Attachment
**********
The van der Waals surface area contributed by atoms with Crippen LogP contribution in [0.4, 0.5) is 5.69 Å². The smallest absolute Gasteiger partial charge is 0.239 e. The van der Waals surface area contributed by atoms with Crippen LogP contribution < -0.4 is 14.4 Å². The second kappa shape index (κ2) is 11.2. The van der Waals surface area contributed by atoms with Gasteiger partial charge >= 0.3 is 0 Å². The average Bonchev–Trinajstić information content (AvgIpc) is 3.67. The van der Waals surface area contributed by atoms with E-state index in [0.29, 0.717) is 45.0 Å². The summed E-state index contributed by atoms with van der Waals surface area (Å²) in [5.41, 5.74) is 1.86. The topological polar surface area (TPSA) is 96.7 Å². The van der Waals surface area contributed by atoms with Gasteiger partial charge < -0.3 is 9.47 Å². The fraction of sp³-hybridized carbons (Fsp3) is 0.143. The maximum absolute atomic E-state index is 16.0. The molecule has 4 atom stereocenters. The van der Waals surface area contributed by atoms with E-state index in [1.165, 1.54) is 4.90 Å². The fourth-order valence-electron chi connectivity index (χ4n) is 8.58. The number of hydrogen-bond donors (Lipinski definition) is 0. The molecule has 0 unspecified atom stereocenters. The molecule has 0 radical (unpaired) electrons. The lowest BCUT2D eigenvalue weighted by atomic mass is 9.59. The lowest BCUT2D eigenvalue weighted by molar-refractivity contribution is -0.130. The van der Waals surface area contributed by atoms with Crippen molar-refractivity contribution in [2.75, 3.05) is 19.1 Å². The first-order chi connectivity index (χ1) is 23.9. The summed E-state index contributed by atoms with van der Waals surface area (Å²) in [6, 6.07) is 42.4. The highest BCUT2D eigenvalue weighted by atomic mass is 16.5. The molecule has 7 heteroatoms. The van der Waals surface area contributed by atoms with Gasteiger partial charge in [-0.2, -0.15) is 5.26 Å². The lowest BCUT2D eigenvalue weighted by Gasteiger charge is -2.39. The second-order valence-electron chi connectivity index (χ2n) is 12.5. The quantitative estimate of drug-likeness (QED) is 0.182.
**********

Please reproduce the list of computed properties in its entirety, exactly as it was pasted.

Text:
The van der Waals surface area contributed by atoms with Crippen LogP contribution in [0.4, 0.5) is 5.69 Å². The smallest absolute Gasteiger partial charge is 0.239 e. The van der Waals surface area contributed by atoms with Crippen LogP contribution < -0.4 is 14.4 Å². The second kappa shape index (κ2) is 11.2. The van der Waals surface area contributed by atoms with Gasteiger partial charge >= 0.3 is 0 Å². The average Bonchev–Trinajstić information content (AvgIpc) is 3.67. The van der Waals surface area contributed by atoms with E-state index in [0.29, 0.717) is 45.0 Å². The summed E-state index contributed by atoms with van der Waals surface area (Å²) in [5.41, 5.74) is 1.86. The topological polar surface area (TPSA) is 96.7 Å². The van der Waals surface area contributed by atoms with Gasteiger partial charge < -0.3 is 9.47 Å². The fraction of sp³-hybridized carbons (Fsp3) is 0.143. The maximum absolute atomic E-state index is 16.0. The molecule has 4 atom stereocenters. The van der Waals surface area contributed by atoms with E-state index in [1.165, 1.54) is 4.90 Å². The fourth-order valence-electron chi connectivity index (χ4n) is 8.58. The number of hydrogen-bond donors (Lipinski definition) is 0. The molecule has 0 unspecified atom stereocenters. The molecule has 0 radical (unpaired) electrons. The lowest BCUT2D eigenvalue weighted by atomic mass is 9.59. The lowest BCUT2D eigenvalue weighted by molar-refractivity contribution is -0.130. The van der Waals surface area contributed by atoms with Crippen molar-refractivity contribution in [2.75, 3.05) is 19.1 Å². The first-order chi connectivity index (χ1) is 23.9. The summed E-state index contributed by atoms with van der Waals surface area (Å²) in [6, 6.07) is 42.4. The highest BCUT2D eigenvalue weighted by atomic mass is 16.5. The molecule has 7 heteroatoms. The van der Waals surface area contributed by atoms with Gasteiger partial charge in [-0.2, -0.15) is 5.26 Å². The lowest BCUT2D eigenvalue weighted by Gasteiger charge is -2.39. The second-order valence-electron chi connectivity index (χ2n) is 12.5. The quantitative estimate of drug-likeness (QED) is 0.182.